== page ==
Please Note: This article is written for users of the following Microsoft Excel versions: 2007, 2010, 2013, 2016, 2019, Excel in Microsoft 365, and 2021. If you are using an earlier version (Excel 2003 or earlier), this tip may not work for you. For a version of this tip written specifically for earlier versions of Excel, click here: Using Named Ranges in a Macro.

Using Named Ranges in a Macro

Written by Allen Wyatt (last updated October 7, 2023)
This tip applies to Excel 2007, 2010, 2013, 2016, 2019, Excel in Microsoft 365, and 2021


2

Bruce has a named range (Account) defined in a workbook and he wonders how to access and use that named range from within a macro. There are several ways you can access the range, using either the Range object or the Names collection.

To access the named range using the Range object, all you need to do is provide the name of the range as a parameter to the object. This name is the same one that you defined within Excel. For instance, the following line could be used to change the interior color of the entire range:

Worksheets("Sheet1").Range("Account").Interior.Color = vbYellow

Note that the Range object is used relative to a particular worksheet, in this case Sheet1. You could also define a range object within VBA and then assign it to be equal to the named range, in this manner:

Set rng = Worksheets("Sheet1").Range("Account")

The other method of using the named range is to use the Names collection. The following line will again set the interior color of the range to yellow:

Workbooks("Book1.xls").Names("Account").RefersToRange.Interior.Color = vbYellow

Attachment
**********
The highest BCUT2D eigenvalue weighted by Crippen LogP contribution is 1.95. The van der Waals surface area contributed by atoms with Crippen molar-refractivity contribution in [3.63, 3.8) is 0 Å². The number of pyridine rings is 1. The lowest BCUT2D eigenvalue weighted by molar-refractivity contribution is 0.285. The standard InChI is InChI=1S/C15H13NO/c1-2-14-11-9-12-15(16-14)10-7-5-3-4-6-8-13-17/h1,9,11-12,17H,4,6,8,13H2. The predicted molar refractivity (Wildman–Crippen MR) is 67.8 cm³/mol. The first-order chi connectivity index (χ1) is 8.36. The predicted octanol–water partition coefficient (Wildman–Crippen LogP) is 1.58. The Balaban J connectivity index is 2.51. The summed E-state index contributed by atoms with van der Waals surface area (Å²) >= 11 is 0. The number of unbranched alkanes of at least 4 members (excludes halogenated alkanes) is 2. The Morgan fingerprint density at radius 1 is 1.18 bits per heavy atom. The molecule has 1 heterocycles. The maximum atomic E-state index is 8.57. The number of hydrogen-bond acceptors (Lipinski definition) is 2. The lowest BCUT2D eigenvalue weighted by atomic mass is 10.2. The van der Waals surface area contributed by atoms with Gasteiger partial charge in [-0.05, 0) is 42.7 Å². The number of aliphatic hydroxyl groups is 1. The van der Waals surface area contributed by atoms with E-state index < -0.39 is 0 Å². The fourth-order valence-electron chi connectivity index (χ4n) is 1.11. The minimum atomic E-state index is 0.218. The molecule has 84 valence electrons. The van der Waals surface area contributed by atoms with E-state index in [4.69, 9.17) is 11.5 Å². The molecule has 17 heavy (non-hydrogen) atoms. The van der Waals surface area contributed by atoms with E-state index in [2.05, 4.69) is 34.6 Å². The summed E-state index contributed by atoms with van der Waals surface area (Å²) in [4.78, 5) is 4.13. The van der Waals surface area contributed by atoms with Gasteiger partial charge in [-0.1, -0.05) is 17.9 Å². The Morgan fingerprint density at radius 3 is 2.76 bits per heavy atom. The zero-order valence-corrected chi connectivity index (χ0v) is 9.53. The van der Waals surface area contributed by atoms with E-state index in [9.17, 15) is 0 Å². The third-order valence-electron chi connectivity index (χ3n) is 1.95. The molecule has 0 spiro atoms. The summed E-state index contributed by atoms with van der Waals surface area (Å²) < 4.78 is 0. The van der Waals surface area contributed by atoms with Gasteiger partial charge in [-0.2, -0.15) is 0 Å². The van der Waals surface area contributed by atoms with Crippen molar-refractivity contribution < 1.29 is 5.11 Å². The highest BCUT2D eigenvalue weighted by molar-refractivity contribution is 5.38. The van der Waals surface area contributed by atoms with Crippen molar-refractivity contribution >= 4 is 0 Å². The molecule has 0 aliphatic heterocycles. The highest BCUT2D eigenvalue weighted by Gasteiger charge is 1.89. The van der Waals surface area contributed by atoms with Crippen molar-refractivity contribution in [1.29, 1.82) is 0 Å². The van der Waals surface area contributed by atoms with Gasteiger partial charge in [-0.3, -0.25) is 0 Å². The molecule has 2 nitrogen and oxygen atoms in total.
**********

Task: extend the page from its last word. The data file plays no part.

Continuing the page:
Note that the Names collection is relative to the entire workbook, so it is not necessary to know which worksheet the named range is associated with when you use this method of access. You can also define a range object in VBA and assign it to be the same as the named range:

Set rng = Workbooks("Book1.xls").Names("Account").RefersToRange

You should know that the Names collection method of accessing a named range will only be viable if you don't have the same named range defined on different worksheets in the workbook. If you do, then you will need to use the Range object method, which requires the use of a specific worksheet name in the reference.

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ExcelTips is your source for cost-effective Microsoft Excel training. This tip (12612) applies to Microsoft Excel 2007, 2010, 2013, 2016, 2019, Excel in Microsoft 365, and 2021. You can find a version of this tip for the older menu interface of Excel here: Using Named Ranges in a Macro.

Author Bio

Allen Wyatt

With more than 50 non-fiction books and numerous magazine articles to his credit, Allen Wyatt is an internationally recognized author. He is president of Sharon Parq Associates, a computer and publishing services company. ...

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Comments

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What is nine minus 3?

2023-11-02 10:05:49

J. Woolley

This Tip ignores the Worksheet.Names property.
See https://learn.microsoft.com/en-us/office/vba/api/excel.worksheet.names
Returns a Names collection that represents all the worksheet-specific names (names defined with the "WorksheetName!" prefix).
For more on this subject, see https://excelribbon.tips.net/T004633_Understanding_Scope_for_Named_Ranges.html


2023-11-01 13:36:11

J-M J

Another way to use named ranges is the [ ] notation. Here are two examples:
Range([DemPrev], [DemPrev].Offset(-1, 0)).Interior.Color = RGB(255, 255, 255)
OR
[DateRemplPrev].Value = jour
Short and efficient !


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